Bitcoin as a way out of hyperinflation

“Bitcoinization” is beginning to arrive in some countries with hyperinflation problems. Venezuela or Zimbabwe are some examples of this “Bitcoinization”

The stories of hyperinflation in several countries have been increasing in recent days. As citizens face the reality that their country has devalued their currency, they are forced to take backpacks of cash to buy a loaf of bread.

We published a few weeks ago the large number of transactions carried out by Venezuela in the platform LocalBitcoins, which far surpassed the entire European continent and had increased exponentially. Today, in Venezuela, a simple lunch costs more than 200,000 bolivars ($ 8 / $ 10) and it must be borne in mind that the tremendous hyperinflation of Venezuela has reached such a level that a satoshi is now equal to a single Venezuelan bolívar. A satoshi, the name given to the eighth decimal place of a Bitcoin, written as 0.00000001 ฿, is Bitcoin’s smallest unit that is transferable. In dollar terms, a satoshi is currently worth $ 0.0000420842.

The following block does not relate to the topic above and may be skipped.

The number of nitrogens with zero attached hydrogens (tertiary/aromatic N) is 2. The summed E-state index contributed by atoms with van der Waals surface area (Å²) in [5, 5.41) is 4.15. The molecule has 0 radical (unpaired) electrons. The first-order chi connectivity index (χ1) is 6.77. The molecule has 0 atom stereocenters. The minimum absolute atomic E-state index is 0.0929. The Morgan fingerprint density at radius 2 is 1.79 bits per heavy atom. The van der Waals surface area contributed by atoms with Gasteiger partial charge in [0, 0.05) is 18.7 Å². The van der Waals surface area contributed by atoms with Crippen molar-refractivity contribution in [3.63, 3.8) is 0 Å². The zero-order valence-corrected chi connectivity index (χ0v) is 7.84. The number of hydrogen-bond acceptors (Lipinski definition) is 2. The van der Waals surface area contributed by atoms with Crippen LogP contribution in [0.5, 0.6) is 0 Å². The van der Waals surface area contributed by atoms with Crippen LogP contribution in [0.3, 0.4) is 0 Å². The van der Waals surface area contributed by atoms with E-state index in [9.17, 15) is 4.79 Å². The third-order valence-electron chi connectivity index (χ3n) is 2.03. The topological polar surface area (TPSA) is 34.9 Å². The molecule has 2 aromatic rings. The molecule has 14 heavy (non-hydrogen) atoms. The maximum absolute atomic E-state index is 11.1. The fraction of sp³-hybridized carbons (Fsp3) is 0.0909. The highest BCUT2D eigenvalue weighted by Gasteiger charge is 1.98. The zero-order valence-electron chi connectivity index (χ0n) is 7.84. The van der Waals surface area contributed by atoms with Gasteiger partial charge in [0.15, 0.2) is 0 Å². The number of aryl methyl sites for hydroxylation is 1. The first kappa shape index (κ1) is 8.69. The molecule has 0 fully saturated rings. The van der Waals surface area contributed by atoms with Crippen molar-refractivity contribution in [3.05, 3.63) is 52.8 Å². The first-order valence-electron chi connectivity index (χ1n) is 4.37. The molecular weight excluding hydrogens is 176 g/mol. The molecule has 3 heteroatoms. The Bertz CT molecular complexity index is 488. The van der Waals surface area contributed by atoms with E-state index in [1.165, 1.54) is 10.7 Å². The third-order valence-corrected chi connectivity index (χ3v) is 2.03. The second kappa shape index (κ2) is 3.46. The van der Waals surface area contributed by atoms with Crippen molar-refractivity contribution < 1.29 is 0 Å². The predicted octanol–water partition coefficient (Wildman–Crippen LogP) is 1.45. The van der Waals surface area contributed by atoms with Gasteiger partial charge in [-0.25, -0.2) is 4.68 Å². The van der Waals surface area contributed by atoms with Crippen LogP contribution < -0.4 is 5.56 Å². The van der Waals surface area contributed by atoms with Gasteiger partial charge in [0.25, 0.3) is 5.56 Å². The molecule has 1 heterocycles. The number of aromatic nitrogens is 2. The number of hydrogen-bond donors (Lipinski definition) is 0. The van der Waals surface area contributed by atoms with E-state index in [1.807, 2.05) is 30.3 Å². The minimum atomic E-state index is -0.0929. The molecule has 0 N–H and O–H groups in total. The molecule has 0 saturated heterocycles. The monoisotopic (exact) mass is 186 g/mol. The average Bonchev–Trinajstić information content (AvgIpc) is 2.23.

The main difference between Zimbabwe and Venezuela is that Venezuela does not have access to dollars. Therefore, the premises have gone completely to Bitcoin to function economically. Since Bitcoin is independent of the Bolivares black market, it represents a fixed exchange platform for business. To give you an idea, Venezuelan users in Reddit report that working in “faucets” (taps where they give away bitcoins from time to time) they earn more than the minimum wage in the country.

Many Venezuelans have already resorted to the mining of Bitcoin and other cryptocurrencies that can be exchanged by Bitcoin. The use of Bitcoin does not require the user to have a bank account, so those who do not have access to a bank can use it since they only need a mobile phone and a wallet application. Although adoption is currently low, it is a solution that Venezuelans are already using and with its current parity of satoshi-bolívar, it makes the calculation and adoption come from an easier perspective.

As in Zimbabwe, travel agencies, rents and vehicle sales and a large number of businesses of the style have been almost forced to accept Bitcoin as a payment method. And in both countries, there have been arrests of miners, who were surprised due to the high consumption of mines.

Amid such chaos, Bitcoin’s price on Zimbabwe’s local exchange, BitcoinFundi, has skyrocketed to $ 7,200. This figure reflects a frantic desire to find ways to negotiate within an economy in which government controls have made traditional media impossible.

All these events indicate a great increase in the use of Bitcoin. Citizens have been forced to resort to non-governmental sources for commercial purposes and for their own survival, suggesting that such economies may be facing “bitcoinization”.